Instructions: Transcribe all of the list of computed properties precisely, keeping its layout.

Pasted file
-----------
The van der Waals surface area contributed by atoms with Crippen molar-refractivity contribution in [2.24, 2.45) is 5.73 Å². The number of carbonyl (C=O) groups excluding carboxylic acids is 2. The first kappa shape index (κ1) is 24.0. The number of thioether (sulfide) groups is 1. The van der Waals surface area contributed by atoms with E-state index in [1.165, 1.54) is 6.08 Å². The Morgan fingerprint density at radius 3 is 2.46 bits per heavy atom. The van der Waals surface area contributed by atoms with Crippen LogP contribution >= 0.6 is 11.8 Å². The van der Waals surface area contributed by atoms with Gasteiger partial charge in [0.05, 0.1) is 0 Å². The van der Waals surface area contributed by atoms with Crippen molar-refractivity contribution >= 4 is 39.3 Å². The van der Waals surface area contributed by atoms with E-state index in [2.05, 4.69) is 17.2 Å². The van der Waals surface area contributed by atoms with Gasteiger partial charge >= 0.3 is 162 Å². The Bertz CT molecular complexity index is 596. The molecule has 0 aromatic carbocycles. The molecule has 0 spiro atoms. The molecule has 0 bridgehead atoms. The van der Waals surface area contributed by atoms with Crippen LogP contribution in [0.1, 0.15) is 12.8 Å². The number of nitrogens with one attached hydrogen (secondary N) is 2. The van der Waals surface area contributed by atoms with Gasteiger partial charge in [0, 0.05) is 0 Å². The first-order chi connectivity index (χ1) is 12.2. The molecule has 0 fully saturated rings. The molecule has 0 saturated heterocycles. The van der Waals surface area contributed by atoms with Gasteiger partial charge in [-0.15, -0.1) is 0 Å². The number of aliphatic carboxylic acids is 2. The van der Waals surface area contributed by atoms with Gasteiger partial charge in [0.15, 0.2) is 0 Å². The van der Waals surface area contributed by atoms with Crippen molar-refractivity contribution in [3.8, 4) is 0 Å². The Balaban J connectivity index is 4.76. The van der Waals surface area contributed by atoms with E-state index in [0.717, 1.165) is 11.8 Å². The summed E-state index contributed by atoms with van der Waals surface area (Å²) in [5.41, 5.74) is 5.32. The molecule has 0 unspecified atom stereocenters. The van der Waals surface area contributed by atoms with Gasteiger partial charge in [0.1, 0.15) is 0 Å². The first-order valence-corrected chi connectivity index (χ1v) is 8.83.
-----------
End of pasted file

The van der Waals surface area contributed by atoms with Crippen molar-refractivity contribution in [2.24, 2.45) is 5.73 Å². The number of carbonyl (C=O) groups excluding carboxylic acids is 2. The first kappa shape index (κ1) is 24.0. The number of thioether (sulfide) groups is 1. The van der Waals surface area contributed by atoms with E-state index in [1.165, 1.54) is 6.08 Å². The Morgan fingerprint density at radius 3 is 2.46 bits per heavy atom. The van der Waals surface area contributed by atoms with Crippen LogP contribution >= 0.6 is 11.8 Å². The van der Waals surface area contributed by atoms with Gasteiger partial charge in [0.05, 0.1) is 0 Å². The van der Waals surface area contributed by atoms with Crippen molar-refractivity contribution >= 4 is 39.3 Å². The van der Waals surface area contributed by atoms with E-state index in [2.05, 4.69) is 17.2 Å². The van der Waals surface area contributed by atoms with Gasteiger partial charge >= 0.3 is 162 Å². The Bertz CT molecular complexity index is 596. The molecule has 0 aromatic carbocycles. The molecule has 0 spiro atoms. The molecule has 0 bridgehead atoms. The van der Waals surface area contributed by atoms with Crippen LogP contribution in [0.1, 0.15) is 12.8 Å². The number of nitrogens with one attached hydrogen (secondary N) is 2. The van der Waals surface area contributed by atoms with Gasteiger partial charge in [0, 0.05) is 0 Å². The first-order chi connectivity index (χ1) is 12.2. The molecule has 0 fully saturated rings. The molecule has 0 saturated heterocycles. The van der Waals surface area contributed by atoms with Gasteiger partial charge in [-0.15, -0.1) is 0 Å². The number of aliphatic carboxylic acids is 2. The van der Waals surface area contributed by atoms with Gasteiger partial charge in [0.15, 0.2) is 0 Å². The van der Waals surface area contributed by atoms with Crippen molar-refractivity contribution in [3.8, 4) is 0 Å². The Balaban J connectivity index is 4.76. The van der Waals surface area contributed by atoms with E-state index in [0.717, 1.165) is 11.8 Å². The summed E-state index contributed by atoms with van der Waals surface area (Å²) in [5.41, 5.74) is 5.32. The molecule has 0 unspecified atom stereocenters. The van der Waals surface area contributed by atoms with Gasteiger partial charge in [0.1, 0.15) is 0 Å². The first-order valence-corrected chi connectivity index (χ1v) is 8.83.